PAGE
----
– The People Power Party, in announcing Yoon Suk-yeol as a presidential candidate, saw him as a man who would fight corruption, which had been a huge problem in South Korea for decades. Many presidents in power during the democratic period, since the late 1980s, have been accused of corruption and convicted – says Dr Marek Handerek, a historian from the Institute for the Middle East and Far East of the Jagiellonian University. And he adds that Yoon Suk-yeol invited to the inauguration of his government... the former president, Park Geun-hye, whom he investigated in 2016.

Whereas in August, the new president pardoned Lee Jae-yong, Samsung’s chief executive, the richest man in South Korea, sentenced to 2.5 years in prison in connection with the same corruption scandal. – Yoon Suk-yeol recognised that the national interest required that Samsung, the country’s largest company, accounting for one-sixth of all South Korean exports, should be managed as well as possible during the difficult times of the global economic crisis – Dr Handerek continues.

  President Yoon, while still Prosecutor General, was incidentally involved in the trial of the “prince” of Samsung, as Lee Jae-yong is jokingly referred to.

The legacy of dictatorship

In South Korea, the fundamental issue dividing conservatives and liberals is the attitude to the past. The roots of the conservative camp go back to the early days of the Republic of Korea, the mid-1940s. After the end of the Japanese occupation and the partition of the Korean peninsula in 1945, the communists took over in the north. In the American-controlled south, on the other hand, Syngman Rhee became head of state.

– The president maintained a semblance of democracy, but was in fact a dictator. His rule was quite brutal. In 1960, as a result of public protests, he was forced to flee to Hawaii – says Dr Zbigniew Kwiecień, a historian from the American Studies Center of the University of Warsaw, in an interview with TVP Weekly.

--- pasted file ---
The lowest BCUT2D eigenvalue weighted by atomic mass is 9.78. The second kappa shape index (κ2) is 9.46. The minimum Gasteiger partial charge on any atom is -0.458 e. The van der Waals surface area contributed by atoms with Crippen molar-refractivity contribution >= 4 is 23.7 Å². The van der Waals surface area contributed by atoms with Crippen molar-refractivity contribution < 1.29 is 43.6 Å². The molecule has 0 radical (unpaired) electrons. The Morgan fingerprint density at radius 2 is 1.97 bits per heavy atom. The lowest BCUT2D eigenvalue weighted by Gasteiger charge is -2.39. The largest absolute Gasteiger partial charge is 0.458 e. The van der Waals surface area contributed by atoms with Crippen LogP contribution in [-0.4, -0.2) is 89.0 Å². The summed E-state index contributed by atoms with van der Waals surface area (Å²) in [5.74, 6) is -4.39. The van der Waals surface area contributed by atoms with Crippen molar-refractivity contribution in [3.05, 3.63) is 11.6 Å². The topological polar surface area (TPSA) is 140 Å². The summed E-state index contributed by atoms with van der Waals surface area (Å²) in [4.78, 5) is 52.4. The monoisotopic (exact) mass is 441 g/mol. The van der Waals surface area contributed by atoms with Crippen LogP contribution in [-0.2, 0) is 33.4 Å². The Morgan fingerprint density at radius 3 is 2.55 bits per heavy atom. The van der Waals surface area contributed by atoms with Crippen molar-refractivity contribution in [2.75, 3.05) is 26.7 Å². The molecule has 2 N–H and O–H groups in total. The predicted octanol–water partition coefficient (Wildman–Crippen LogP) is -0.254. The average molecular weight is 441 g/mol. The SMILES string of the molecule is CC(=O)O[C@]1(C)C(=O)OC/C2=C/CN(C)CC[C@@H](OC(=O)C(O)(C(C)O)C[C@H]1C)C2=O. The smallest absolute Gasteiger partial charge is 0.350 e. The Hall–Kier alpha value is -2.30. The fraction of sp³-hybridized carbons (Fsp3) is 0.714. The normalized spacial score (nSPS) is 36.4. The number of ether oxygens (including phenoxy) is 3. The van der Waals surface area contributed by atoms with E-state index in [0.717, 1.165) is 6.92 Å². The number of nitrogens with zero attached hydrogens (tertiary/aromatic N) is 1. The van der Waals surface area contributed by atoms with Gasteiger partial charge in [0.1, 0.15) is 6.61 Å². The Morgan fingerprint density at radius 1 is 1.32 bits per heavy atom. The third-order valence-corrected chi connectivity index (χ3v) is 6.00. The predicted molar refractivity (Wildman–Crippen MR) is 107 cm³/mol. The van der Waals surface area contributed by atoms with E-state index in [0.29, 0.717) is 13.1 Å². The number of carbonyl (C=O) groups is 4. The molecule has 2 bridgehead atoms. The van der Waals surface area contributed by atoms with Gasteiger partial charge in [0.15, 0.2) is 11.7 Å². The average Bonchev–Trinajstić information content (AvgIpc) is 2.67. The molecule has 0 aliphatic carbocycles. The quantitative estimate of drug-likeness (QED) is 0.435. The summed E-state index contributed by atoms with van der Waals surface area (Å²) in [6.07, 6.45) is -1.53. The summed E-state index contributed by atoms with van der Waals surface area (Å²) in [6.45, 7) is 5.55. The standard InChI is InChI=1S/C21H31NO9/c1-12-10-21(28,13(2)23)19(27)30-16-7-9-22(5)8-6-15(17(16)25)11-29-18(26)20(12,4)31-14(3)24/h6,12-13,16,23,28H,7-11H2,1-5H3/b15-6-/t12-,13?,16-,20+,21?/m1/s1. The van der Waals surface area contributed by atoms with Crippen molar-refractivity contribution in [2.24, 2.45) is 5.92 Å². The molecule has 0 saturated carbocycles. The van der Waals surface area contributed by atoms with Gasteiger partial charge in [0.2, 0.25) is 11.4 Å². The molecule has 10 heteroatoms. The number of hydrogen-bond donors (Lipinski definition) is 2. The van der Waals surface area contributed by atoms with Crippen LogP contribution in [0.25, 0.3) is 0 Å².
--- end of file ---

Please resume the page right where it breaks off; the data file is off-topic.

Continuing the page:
A year after Rhee’s emigration, a military coup took place in South Korea. – It was led by General Park Chung-hee, dictator and father of former President Park Geun-hye. The coup ushered in a junta rule that lasted until the late 1980s. Though, officially, the conservative camp ruled. Today’s conservatives are not exactly continuators of that policy, but some links are evident. For example, they look favourably on the achievements of General Park Chung-hee, who made Korea an economic power – says Dr Oskar Pietrewicz.

There is a critical attitude towards Gen. Park Chung-hee and the period of military dictatorship in general among liberals, who demand settling the past. – The political environment of the liberals grew up in opposition to the authoritarian rule of the junta. Hence, it is highly critical of that period – the analyst points out.

– There is an environmental as well as ideological connectivity between contemporary South Korean conservatives and the authoritarians that ruled almost until the late 1980s. Conservatives do not regard that period as disgraceful, one to require a reckoning. The liberals, who come from pro-democracy movements in opposition to authoritarian military rule, have a different approach, to put it simply – concurs Dr Marek Hańderek.

Chaebols started to invest

Whereas in South Korea, liberal governments, as a matter of domestic policy, have placed particular emphasis on social issues, conservative governments are primarily business-oriented. – In terms of its approach to the economy, the People Power Party somewhat resembles the US conservatives. That is, it advocates the free market and, as much as possible, limiting state intervention in economic affairs. Problems are to be solved by the invisible hand – points out Dr Zbigniew Kwiecień.

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– The Conservative camp is pro-business. It assumes that the private sector should be the engine of the economy. It supports investment, including introducing legislation to stimulate it. Chaebols, or South Korean conglomerates, were given great optimism after Yoon Suk-yeol’s victory. Despite inflation and the threat of stagflation, chaebols are now investing in new research. It is apparent that Samsung, Korea’s largest R&D investor and largest employer, has recognised that now, when it can count on the favour of the authorities, is the right time to invest, above all in semiconductors and biopharmaceuticals – adds Dr Joanna Beczkowska.

The system of clans, families, and clientelism